Thanks to the popularity of the “natural hair movement,” women in Kenya find it easy and cost-friendly to rock an au naturale hairdo.
In a recent interview with Voices of America, hair stylist Monica Wamaitha shares her decision to sport her natural tresses. She said, “I decided to go natural because I want to be myself. I don’t want to perm my hair or put weaves because I want to be myself with my natural hair.”
During the course of her natural hair journey, the 22-year-old discovered it is also more affordable. “Maintaining natural hair is cheap as compared to putting chemicals or weaves or anything that’s not natural on my hair,” Wamaitha said.
Like countries across the world, hair care is a billion dollar industry and Kenya is no different.
According to Muli Musyoka, a trichologist who tends to hair and scalp troubles, as a result of products being misused and the continuous hair damage and/ or scalp burns, Kenyan women are doing away with relaxers.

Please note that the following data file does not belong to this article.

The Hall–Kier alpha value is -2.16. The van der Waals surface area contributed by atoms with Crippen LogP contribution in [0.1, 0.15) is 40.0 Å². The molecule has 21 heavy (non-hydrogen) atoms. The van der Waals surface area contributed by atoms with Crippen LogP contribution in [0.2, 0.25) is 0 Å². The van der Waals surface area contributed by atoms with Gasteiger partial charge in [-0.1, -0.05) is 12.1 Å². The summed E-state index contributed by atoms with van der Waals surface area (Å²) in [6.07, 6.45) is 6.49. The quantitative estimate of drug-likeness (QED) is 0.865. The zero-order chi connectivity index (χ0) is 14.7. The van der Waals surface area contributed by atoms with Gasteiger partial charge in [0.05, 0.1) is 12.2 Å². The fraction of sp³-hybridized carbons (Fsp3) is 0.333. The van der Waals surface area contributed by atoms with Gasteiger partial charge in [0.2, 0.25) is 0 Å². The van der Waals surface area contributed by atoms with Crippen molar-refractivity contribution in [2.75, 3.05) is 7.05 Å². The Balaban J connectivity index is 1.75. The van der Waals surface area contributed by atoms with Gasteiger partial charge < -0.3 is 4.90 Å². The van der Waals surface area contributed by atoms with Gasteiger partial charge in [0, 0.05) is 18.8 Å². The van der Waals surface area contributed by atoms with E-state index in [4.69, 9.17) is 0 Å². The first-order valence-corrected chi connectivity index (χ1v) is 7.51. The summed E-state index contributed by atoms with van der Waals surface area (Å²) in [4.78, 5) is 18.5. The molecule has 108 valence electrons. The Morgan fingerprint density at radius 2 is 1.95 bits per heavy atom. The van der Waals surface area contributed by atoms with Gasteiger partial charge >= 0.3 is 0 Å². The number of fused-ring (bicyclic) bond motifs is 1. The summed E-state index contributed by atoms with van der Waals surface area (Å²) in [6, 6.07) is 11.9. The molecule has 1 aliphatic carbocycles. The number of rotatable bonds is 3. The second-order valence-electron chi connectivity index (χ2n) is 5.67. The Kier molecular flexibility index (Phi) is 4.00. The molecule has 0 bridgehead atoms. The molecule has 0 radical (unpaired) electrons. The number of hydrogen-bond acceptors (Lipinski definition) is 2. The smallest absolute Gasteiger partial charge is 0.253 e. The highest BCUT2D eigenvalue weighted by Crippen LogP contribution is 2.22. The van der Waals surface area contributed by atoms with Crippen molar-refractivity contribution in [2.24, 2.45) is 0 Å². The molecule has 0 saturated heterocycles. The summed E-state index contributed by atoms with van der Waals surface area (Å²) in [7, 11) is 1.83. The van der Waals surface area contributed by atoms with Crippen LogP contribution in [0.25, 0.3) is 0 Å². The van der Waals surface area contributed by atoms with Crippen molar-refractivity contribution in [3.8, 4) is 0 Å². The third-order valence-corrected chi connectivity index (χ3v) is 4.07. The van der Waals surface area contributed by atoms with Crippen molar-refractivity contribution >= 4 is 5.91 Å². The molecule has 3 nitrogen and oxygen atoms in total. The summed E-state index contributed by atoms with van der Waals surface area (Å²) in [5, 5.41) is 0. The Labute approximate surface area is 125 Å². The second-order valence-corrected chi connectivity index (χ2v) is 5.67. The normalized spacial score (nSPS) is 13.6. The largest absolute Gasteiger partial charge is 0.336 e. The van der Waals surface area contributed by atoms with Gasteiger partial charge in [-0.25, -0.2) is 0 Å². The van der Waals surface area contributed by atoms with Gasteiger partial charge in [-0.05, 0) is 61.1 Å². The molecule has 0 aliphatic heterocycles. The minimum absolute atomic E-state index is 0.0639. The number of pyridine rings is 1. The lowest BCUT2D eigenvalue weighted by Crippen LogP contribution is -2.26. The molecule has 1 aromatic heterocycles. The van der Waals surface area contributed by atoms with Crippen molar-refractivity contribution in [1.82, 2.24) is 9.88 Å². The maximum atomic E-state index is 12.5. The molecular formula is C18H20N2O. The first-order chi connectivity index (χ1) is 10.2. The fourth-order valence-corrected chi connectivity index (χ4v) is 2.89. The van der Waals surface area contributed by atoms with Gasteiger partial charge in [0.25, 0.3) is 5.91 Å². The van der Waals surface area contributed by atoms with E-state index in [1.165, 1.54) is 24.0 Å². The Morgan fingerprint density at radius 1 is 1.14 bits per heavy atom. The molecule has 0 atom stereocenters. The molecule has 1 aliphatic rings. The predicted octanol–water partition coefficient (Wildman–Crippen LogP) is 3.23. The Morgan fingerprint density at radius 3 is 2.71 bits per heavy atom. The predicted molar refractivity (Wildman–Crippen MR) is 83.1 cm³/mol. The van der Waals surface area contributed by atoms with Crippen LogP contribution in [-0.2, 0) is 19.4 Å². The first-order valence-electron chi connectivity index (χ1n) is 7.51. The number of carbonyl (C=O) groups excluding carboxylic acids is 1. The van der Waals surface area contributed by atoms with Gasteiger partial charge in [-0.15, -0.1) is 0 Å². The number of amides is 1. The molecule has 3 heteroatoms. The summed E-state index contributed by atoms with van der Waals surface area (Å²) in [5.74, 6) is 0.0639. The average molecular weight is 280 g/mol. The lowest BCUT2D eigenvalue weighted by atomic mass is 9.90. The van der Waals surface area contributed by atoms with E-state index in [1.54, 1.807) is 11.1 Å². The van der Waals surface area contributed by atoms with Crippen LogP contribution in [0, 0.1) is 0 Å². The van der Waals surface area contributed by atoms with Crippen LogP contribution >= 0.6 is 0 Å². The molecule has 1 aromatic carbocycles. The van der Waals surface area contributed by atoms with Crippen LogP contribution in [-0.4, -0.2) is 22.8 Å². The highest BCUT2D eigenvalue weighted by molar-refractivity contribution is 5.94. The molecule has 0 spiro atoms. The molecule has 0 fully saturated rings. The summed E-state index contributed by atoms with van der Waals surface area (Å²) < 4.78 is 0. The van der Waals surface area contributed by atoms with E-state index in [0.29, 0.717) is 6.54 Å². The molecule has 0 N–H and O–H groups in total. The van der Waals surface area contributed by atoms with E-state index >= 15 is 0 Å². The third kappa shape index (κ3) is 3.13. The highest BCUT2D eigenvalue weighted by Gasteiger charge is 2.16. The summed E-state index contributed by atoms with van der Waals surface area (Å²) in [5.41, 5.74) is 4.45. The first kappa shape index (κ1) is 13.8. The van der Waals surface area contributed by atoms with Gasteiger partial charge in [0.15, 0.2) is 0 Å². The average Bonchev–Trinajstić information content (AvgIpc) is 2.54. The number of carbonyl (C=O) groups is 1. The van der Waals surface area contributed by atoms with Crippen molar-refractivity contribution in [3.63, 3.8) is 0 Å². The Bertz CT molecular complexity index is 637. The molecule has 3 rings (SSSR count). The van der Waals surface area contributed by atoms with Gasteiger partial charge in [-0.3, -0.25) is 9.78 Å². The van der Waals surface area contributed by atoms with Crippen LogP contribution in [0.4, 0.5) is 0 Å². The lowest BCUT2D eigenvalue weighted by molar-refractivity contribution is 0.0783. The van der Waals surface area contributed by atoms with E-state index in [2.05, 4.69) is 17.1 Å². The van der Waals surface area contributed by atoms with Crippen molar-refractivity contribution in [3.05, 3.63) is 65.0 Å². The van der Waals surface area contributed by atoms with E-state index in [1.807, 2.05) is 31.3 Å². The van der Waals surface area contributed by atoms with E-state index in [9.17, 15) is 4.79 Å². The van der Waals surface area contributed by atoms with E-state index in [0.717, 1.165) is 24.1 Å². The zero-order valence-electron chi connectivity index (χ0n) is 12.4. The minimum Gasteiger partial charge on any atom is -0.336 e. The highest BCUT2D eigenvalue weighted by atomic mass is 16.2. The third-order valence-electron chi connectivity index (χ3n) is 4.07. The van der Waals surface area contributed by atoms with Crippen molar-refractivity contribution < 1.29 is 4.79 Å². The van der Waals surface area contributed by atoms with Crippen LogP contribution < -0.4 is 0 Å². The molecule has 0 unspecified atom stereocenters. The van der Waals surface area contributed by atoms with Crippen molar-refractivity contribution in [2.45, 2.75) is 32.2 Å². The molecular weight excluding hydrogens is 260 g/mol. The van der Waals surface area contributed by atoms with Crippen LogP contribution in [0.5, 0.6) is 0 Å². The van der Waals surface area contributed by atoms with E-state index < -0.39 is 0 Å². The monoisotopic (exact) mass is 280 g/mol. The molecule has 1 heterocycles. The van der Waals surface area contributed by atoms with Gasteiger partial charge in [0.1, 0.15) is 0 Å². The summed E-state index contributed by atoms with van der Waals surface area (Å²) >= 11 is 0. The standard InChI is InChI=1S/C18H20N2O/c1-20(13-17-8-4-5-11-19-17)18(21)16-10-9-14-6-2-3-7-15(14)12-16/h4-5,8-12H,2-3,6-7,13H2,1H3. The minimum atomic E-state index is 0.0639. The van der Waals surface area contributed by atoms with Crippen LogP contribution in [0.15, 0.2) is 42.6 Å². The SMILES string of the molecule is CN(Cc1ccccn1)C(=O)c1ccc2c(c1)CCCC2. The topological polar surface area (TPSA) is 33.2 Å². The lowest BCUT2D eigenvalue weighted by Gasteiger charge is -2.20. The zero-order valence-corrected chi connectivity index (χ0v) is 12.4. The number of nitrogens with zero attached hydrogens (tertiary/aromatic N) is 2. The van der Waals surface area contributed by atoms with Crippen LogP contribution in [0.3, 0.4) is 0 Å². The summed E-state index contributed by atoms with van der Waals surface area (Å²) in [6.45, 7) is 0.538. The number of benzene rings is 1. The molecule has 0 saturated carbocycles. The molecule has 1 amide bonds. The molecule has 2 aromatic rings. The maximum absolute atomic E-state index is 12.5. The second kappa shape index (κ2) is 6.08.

Last year, Mintel, a market research firm, revealed hair relaxer sales in America have declined by 26 percent over the past five years. Researched found nearly 70 percent of Black women now sport a natural look. In addition, “the natural hair trend is driving an increase in sales of styling products such as styling moisturizers, setting lotions, curl creams, pomades, etc., but the increase has caused the relaxer segment to decline in sales,” says Tonya Roberts, multicultural analyst at Mintel.